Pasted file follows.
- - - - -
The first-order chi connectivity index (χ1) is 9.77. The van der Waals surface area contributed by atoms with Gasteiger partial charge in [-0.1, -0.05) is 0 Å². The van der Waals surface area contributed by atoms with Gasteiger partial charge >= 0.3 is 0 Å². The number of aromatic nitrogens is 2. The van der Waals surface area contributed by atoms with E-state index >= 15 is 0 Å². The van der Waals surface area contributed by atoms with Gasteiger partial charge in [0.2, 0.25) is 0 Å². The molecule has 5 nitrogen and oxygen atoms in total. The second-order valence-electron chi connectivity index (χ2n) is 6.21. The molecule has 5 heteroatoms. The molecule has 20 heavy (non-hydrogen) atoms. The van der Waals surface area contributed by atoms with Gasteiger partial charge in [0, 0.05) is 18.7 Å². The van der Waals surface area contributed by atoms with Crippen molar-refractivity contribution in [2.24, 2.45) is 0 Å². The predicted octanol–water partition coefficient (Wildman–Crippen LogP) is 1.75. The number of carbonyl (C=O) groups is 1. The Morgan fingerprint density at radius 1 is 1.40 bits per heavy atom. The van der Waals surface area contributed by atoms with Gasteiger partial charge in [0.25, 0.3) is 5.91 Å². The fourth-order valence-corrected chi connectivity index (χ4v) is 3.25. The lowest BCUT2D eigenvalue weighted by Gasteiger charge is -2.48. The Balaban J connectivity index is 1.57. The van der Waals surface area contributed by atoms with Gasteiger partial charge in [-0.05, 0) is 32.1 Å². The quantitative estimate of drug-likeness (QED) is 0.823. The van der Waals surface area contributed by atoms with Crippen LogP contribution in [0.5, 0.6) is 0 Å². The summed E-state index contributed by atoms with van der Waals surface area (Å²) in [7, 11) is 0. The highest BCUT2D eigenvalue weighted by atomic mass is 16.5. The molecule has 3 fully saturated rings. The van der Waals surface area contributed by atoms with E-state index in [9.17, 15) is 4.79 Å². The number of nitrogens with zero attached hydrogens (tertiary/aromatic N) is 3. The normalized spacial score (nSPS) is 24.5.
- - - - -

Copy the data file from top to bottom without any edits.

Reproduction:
The first-order chi connectivity index (χ1) is 9.77. The van der Waals surface area contributed by atoms with Gasteiger partial charge in [-0.1, -0.05) is 0 Å². The van der Waals surface area contributed by atoms with Gasteiger partial charge >= 0.3 is 0 Å². The number of aromatic nitrogens is 2. The van der Waals surface area contributed by atoms with E-state index >= 15 is 0 Å². The van der Waals surface area contributed by atoms with Gasteiger partial charge in [0.2, 0.25) is 0 Å². The molecule has 5 nitrogen and oxygen atoms in total. The second-order valence-electron chi connectivity index (χ2n) is 6.21. The molecule has 5 heteroatoms. The molecule has 20 heavy (non-hydrogen) atoms. The van der Waals surface area contributed by atoms with Gasteiger partial charge in [0, 0.05) is 18.7 Å². The van der Waals surface area contributed by atoms with Crippen molar-refractivity contribution in [2.24, 2.45) is 0 Å². The predicted octanol–water partition coefficient (Wildman–Crippen LogP) is 1.75. The number of carbonyl (C=O) groups is 1. The Morgan fingerprint density at radius 1 is 1.40 bits per heavy atom. The van der Waals surface area contributed by atoms with Gasteiger partial charge in [0.25, 0.3) is 5.91 Å². The fourth-order valence-corrected chi connectivity index (χ4v) is 3.25. The lowest BCUT2D eigenvalue weighted by Gasteiger charge is -2.48. The Balaban J connectivity index is 1.57. The van der Waals surface area contributed by atoms with Gasteiger partial charge in [-0.05, 0) is 32.1 Å². The quantitative estimate of drug-likeness (QED) is 0.823. The van der Waals surface area contributed by atoms with Crippen LogP contribution in [0.5, 0.6) is 0 Å². The summed E-state index contributed by atoms with van der Waals surface area (Å²) in [7, 11) is 0. The highest BCUT2D eigenvalue weighted by atomic mass is 16.5. The molecule has 3 fully saturated rings. The van der Waals surface area contributed by atoms with E-state index in [9.17, 15) is 4.79 Å². The number of nitrogens with zero attached hydrogens (tertiary/aromatic N) is 3. The normalized spacial score (nSPS) is 24.5.